How Do I File for Divorce in Alabama?

How to file your Alabama divorce depends on many factors, such as whether you have children, how much you and your spouse agree on, and the reason you want a divorce.

By , Attorney · UC Berkeley School of Law

Every state has its own rules and procedures for filing a divorce. Here's what you need to know to get started with your Alabama divorce.

Residency Requirements for Divorce in Alabama

You must meet a state's residency requirements before you can file for divorce in its courts. Alabama's only residency requirement is that if the defendant spouse—the one who isn't filing the divorce—lives out-of-state, then the plaintiff (the filing spouse) must have been a resident of Alabama for six months before filing the divorce. (Ala. Code § 30-2-5 (2022).)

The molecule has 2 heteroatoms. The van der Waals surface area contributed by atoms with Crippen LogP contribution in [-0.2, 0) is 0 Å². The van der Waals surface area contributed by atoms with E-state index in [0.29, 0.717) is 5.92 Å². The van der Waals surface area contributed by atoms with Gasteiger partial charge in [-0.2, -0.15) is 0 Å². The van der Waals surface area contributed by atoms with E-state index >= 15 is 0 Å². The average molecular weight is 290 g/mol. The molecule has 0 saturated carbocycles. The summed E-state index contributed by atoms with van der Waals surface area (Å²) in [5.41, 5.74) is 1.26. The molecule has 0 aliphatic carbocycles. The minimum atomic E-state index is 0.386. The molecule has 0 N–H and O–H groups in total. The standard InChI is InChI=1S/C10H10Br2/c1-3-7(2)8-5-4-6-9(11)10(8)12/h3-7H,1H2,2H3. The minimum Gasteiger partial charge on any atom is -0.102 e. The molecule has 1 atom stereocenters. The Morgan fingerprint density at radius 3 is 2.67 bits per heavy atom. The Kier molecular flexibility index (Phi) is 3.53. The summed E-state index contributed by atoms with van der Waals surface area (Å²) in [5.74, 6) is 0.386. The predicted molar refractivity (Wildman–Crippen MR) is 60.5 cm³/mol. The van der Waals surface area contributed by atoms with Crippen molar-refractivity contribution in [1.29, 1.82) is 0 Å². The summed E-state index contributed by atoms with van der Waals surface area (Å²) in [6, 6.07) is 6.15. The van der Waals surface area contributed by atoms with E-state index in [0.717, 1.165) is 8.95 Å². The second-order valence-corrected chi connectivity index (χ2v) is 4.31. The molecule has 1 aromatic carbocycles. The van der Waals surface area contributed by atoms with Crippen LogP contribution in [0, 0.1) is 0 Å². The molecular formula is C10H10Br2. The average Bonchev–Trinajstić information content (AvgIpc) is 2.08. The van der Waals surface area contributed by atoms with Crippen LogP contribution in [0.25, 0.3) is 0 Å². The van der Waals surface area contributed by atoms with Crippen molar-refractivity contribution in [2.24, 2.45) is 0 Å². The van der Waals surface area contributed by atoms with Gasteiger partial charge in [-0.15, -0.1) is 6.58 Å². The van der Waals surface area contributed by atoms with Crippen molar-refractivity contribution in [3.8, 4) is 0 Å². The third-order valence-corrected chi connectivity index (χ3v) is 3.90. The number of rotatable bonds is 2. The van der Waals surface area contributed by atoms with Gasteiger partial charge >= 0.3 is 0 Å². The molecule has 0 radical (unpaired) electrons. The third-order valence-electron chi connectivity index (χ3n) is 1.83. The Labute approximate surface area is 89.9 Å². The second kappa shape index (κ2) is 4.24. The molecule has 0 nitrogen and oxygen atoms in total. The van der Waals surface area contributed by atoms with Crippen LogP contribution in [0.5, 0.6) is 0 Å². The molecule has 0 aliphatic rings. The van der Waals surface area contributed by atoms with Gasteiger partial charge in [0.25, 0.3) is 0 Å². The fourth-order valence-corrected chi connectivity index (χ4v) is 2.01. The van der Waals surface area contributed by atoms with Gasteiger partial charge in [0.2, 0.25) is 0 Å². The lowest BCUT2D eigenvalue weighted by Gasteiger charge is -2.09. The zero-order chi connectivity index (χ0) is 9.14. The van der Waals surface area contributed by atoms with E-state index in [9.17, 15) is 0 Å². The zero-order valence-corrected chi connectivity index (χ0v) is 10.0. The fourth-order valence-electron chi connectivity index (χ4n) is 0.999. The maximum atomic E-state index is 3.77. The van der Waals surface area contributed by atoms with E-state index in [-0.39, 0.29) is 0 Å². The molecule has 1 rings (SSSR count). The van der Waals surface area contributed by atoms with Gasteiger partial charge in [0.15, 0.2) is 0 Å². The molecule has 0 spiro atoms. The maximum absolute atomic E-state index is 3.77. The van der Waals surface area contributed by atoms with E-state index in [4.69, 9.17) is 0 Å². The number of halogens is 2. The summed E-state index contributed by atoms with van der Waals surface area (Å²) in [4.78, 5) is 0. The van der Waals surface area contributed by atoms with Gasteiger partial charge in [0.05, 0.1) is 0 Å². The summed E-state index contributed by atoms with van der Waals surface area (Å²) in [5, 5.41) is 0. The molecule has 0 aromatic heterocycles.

The Grounds for Divorce in Alabama

Alabama allows both "no-fault" and "fault-based" divorces. A no-fault divorce is one in which the court doesn't require either spouse to prove that the other's bad acts were the cause of the divorce. In a fault-based divorce, one or both of the spouses must show that the other's actions caused (were "grounds for") the failure of the marriage.

No-Fault Grounds for Divorce in Alabama

No-fault divorces in Alabama reach resolution faster than fault-based divorces because the spouses don't have to argue about or prove who was responsible for the divorce. Alabama courts will grant a no-fault divorce when one of the two following situations exist.

  • The spouses are incompatible. When the court is satisfied that there is a "complete incompatibility of temperament" that makes it so the spouses can't live together anymore. ( Code § 30-2-1(a)(7) (2022).)
  • The marriage has broken down. When the court finds that there's been an "irretrievable breakdown" of the marriage, and attempts to reconcile are "impractical or futile and not in the best interests of the parties or family." ( Code § 30-2-1(a)(9) (2022).)